Historical volatility is a measure of how much the underlying asset has been moving in the past.
Implied volatility is a function of an option's price and is backed out from the price.
Implied volatility shows the expectation of future volatility.
Volatility is a one-standard-deviation annual figure.
Volatility charts are invaluable for getting an idea of the relative value of an option.
Using both historical and implied volatility is helpful.
Buy low and sell high. Or, for directional option traders, spread high (use spreads on high implied volatility).
All option traders are volatility traders, whether they realize it or not. Volatility is the key factor both in option pricing and in the profitability of any options trade. A call buyer is not just bullish, but is also betting that the volatility of the stock will be more than that priced into the call. A covered call seller is betting that the volatility of the stock will be less than that implied by the option. So it is very important to understand volatility data to be a successful options trader.
Types of Volatility
There are several types of volatility. The first is the actual volatility of the stock. This is seen in the historical volatility, which can be measured over any time frame but usually gauged in 10-, 20-, or 30-day readings. It can include the intraday data but most often is calculated from one day's closing price to the next. This data is also seen in such indicators as the Average True Range and Bollinger Bands. Some people try to use these as alternative "VIX" measures for individual equities, but the VIX is an Implied Volatility Index and does not measure historical volatility.
Implied volatility is the volatility expectation that is priced into individual options. The implied volatility of an option is actually backed out of the price of the option. All the inputs of an options pricing model are known (time to expiration, strike, price, interest rates) except for the volatility that the option is pricing in. So that value can be backed out and allows the traders to understand the relative value of the option's price. Is a $1 call cheap or expensive? Looking at the implied volatility allows you to get an idea of its relative value.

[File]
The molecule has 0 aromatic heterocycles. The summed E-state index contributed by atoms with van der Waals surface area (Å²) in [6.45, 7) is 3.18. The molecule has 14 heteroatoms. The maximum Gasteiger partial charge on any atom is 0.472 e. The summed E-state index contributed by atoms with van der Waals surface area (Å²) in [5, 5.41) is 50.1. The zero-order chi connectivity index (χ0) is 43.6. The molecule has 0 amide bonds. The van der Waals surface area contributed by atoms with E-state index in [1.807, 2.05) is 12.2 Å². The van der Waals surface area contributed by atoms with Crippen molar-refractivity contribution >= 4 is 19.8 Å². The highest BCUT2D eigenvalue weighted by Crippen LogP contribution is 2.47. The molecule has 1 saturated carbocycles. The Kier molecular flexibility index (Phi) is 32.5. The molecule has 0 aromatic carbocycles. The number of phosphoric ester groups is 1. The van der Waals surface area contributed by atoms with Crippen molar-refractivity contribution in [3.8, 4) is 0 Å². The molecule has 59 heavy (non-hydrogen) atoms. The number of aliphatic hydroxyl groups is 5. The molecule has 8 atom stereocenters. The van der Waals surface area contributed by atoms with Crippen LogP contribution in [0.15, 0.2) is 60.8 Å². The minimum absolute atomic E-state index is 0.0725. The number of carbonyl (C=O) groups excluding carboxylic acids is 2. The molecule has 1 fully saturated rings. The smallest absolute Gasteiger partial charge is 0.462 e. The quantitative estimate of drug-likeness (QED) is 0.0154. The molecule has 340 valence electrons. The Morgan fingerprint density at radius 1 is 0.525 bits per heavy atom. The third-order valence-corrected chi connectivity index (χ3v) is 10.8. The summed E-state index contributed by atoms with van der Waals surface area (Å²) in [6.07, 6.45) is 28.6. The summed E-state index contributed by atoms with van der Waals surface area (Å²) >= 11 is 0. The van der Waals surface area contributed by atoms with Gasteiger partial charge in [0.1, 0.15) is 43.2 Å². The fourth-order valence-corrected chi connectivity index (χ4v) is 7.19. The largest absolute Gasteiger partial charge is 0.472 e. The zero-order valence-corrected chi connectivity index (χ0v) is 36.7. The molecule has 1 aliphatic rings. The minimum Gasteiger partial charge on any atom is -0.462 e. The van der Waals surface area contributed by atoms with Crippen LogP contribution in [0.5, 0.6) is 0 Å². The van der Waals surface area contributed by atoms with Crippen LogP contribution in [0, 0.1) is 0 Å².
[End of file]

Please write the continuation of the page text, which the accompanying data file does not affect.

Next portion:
Volatility, of course, is a measure of uncertainty. A high-volatility stock has a greater potential range than a low-volatility stock. But when we talk about the above types of volatility, the measure is a statistical formula that determines the one standard deviation annual distribution.
Example: If we have a stock trading at $100 with an implied volatility of 25 percent, the options are implying that the stock will be higher or lower by 25 percent within one standard deviation. (One standard deviation equals 68 percent in a normal distribution.) So the stock has a 68 percent probability of being between $75 and $125.
While the volatility data that we usually look at is an annual figure, you can also get monthly or daily numbers. The daily data can be obtained by dividing the volatility figure by the square root of the number of trading days in a year, which is usually accepted as 252. So if the volatility is 32 percent, the daily moves should be 2 percent (32 divided by the square root of 252, or approximately 16). That means that 68 percent of the time the daily moves should be 2 percent or less.